ANZAC Search

John William Stewart Lucas

Lieutenant Colonel

Divisional Ammunition Column & Field Artillery


John William Stewart Lucas - Information

John was a child of Percy Charles and Eliza Ann Lucas. John was their first child, born in Balmain on the 9th of July 1870. Sadly, when he was just 2 years old, he lost his mother. In 1875, John’s father got remarried to Mary Elizabeth Stewart. The following year, the family suffered another tragedy, when John’s 3 year old little sister passed away. Percy and Mary then welcomed a daughter Emily Eliza in 1876. Unfathomably, John’s stepmother, Mary, then passed away in 1889. Percy was once again left a widow with children to look after. In 1890, he remarried Mary Ellen Petersham. Percy and Mary added to their extended family and eventually settled down on Bertswood in Ingleburn. In 1894, John married Estelle Barratt, and moved to Spring St in Sydney. Just after Australia declared war on Germany, John applied for a commission with the AIF on the 18th of August 1914. He was appointed Major and assigned to a Divisional Ammunition Column. He was then sent abroad upon the HMAT Argyllshire, which departed Sydney on the 18th of October 1914.

John disembarked in Egypt, and shortly left to join the MEF at Gallipoli on the 20th of April 1915. After the infantry landed, it was vital that the artillery were put in place to provide cover and destroy defences. John then led his men, ensuring that artillery units had their necessary munitions. Conditions on the Peninsula were terrible. As a result, John began feeling unwell, reporting sick with gastritis. In early October, he was evacuated to Egypt to the 1st Australian General Hospital in Heliopolis. At the end of the month, he was transferred to Divisional Artillery and sent back to Gallipoli. On the 3rd of November, he was attached to the 4th Battery. Soon the campaign was called off, and he was taken back to Alexandria on the 27th of December. He returned to the Division Ammunition Column at Zeitoun in early January 1916. However by the end of the month, he was again transferred to the 1st Field Artillery Brigade at Tel-el-Kebir Camp, and later, the 5th Division Artillery. On the 12th of March, John was promoted to Lieutenant Colonel and temporarily commanded the Brigade. In June, he was shipped from Alexandria to the Port of Marseilles in France.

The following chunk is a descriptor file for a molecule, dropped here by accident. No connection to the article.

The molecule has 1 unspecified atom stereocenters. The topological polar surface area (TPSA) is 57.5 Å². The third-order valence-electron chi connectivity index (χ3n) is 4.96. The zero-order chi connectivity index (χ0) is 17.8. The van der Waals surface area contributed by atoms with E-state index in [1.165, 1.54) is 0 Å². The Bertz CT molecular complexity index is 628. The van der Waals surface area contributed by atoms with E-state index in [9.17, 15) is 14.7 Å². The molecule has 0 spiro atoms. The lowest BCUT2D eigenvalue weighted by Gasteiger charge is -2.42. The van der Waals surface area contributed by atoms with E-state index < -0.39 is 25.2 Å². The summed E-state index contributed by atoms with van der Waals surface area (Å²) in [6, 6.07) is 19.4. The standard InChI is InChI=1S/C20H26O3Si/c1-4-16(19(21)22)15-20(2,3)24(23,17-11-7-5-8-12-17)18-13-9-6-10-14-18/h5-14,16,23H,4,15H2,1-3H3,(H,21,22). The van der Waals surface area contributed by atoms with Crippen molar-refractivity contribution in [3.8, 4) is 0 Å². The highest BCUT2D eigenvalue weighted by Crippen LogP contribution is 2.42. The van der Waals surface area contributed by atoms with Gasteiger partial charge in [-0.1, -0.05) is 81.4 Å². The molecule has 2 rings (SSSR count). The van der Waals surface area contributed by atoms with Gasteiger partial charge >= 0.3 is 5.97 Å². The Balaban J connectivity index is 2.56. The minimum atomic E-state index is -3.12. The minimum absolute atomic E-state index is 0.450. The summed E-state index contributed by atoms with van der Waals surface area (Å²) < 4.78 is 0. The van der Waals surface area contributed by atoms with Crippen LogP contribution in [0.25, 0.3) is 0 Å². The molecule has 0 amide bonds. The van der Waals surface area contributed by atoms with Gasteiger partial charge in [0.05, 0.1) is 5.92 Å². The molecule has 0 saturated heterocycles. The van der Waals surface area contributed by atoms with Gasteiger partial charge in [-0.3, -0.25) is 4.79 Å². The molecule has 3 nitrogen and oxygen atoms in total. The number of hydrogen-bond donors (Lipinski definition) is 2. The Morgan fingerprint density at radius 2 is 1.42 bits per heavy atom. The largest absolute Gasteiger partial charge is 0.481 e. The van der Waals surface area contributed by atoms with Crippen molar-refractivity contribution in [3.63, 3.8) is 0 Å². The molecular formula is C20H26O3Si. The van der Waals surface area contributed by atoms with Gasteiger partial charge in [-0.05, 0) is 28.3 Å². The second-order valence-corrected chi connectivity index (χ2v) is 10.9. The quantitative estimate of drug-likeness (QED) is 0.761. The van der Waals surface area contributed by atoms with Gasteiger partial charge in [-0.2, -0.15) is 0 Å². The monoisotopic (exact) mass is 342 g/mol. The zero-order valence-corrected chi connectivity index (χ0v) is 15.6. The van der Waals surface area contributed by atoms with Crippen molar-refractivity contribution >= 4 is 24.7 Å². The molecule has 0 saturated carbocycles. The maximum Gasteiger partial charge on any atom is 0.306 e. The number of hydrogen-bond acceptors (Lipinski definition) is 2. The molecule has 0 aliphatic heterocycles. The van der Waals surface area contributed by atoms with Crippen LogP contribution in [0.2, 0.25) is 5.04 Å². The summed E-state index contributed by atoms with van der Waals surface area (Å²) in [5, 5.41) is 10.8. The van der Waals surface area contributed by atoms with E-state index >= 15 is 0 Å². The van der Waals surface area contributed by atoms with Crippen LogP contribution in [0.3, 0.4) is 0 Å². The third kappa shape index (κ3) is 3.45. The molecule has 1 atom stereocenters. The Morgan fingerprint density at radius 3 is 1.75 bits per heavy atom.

John and his men provided artillery support for operations on the Western Front. Towards the end of the year, the weather turned bitterly cold. At Guillemont in early December, John reported sick with influenza. A week later, he was evacuated to England, and in mid January, was granted sick leave. Unluckily, in March, John was admitted to the 3rd London General Hospital with paratyphoid. When he recovered, he was transported back to France. On the 19th of April, he was made commander of the 1st Divisional Ammunition Column. However, his health continued to decline. In June, he reported to the Red Cross Hospital in Rouen with trench fever and debility. Here, he went before a medical review board and was granted three weeks sick leave. In July, John was evacuated from Boulogne to London. The Medical Review Board proposed that it would be inappropriate for John to return to duty in France. He was then invalided to Australia on the 10th of September 1917. He was suffering with the effects of influenza, paratyphoid and having a prolonged fever from various infections. When he reached Australia, he was admitted to the 4th Australian General Hospital in Randwick. Here, he was also diagnosed with neurasthenia, a form of shell shock. He had a heavy pulse, ear tremors and felt a wobbly on his feet. Sadly, his war experience would continue to impact his health for many years to come.